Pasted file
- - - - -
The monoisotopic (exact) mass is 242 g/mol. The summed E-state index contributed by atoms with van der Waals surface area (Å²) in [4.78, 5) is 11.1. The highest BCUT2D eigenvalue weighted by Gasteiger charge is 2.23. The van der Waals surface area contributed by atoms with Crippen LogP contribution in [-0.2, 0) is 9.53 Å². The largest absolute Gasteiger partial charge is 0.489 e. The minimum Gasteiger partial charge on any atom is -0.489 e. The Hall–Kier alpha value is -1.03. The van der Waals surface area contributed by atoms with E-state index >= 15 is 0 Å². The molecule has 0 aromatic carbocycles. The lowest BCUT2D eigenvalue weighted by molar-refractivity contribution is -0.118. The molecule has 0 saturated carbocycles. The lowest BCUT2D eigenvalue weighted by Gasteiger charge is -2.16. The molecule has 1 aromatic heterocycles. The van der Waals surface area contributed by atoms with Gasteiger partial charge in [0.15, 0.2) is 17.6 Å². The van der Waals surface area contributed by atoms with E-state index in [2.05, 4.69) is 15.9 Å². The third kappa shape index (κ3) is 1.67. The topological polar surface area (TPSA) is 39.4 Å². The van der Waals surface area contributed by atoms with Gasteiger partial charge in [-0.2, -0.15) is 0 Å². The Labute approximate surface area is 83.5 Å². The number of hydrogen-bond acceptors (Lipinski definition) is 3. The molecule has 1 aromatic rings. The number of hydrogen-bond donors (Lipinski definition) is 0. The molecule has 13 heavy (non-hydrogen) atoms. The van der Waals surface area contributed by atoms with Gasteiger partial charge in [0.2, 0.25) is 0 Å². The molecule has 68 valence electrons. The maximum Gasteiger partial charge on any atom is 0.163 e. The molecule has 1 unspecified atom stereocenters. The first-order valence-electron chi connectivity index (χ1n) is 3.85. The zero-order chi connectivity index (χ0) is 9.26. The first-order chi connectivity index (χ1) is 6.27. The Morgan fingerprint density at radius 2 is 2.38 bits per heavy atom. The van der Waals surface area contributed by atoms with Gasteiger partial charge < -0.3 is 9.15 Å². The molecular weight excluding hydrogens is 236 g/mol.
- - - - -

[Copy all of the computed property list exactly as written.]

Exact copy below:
The monoisotopic (exact) mass is 242 g/mol. The summed E-state index contributed by atoms with van der Waals surface area (Å²) in [4.78, 5) is 11.1. The highest BCUT2D eigenvalue weighted by Gasteiger charge is 2.23. The van der Waals surface area contributed by atoms with Crippen LogP contribution in [-0.2, 0) is 9.53 Å². The largest absolute Gasteiger partial charge is 0.489 e. The minimum Gasteiger partial charge on any atom is -0.489 e. The Hall–Kier alpha value is -1.03. The van der Waals surface area contributed by atoms with E-state index >= 15 is 0 Å². The molecule has 0 aromatic carbocycles. The lowest BCUT2D eigenvalue weighted by molar-refractivity contribution is -0.118. The molecule has 0 saturated carbocycles. The lowest BCUT2D eigenvalue weighted by Gasteiger charge is -2.16. The molecule has 1 aromatic heterocycles. The van der Waals surface area contributed by atoms with Gasteiger partial charge in [0.15, 0.2) is 17.6 Å². The van der Waals surface area contributed by atoms with E-state index in [2.05, 4.69) is 15.9 Å². The third kappa shape index (κ3) is 1.67. The topological polar surface area (TPSA) is 39.4 Å². The van der Waals surface area contributed by atoms with Gasteiger partial charge in [-0.2, -0.15) is 0 Å². The Labute approximate surface area is 83.5 Å². The number of hydrogen-bond acceptors (Lipinski definition) is 3. The molecule has 1 aromatic rings. The number of hydrogen-bond donors (Lipinski definition) is 0. The molecule has 13 heavy (non-hydrogen) atoms. The van der Waals surface area contributed by atoms with Gasteiger partial charge in [0.2, 0.25) is 0 Å². The molecule has 68 valence electrons. The maximum Gasteiger partial charge on any atom is 0.163 e. The molecule has 1 unspecified atom stereocenters. The first-order valence-electron chi connectivity index (χ1n) is 3.85. The zero-order chi connectivity index (χ0) is 9.26. The first-order chi connectivity index (χ1) is 6.27. The Morgan fingerprint density at radius 2 is 2.38 bits per heavy atom. The van der Waals surface area contributed by atoms with Gasteiger partial charge < -0.3 is 9.15 Å². The molecular weight excluding hydrogens is 236 g/mol.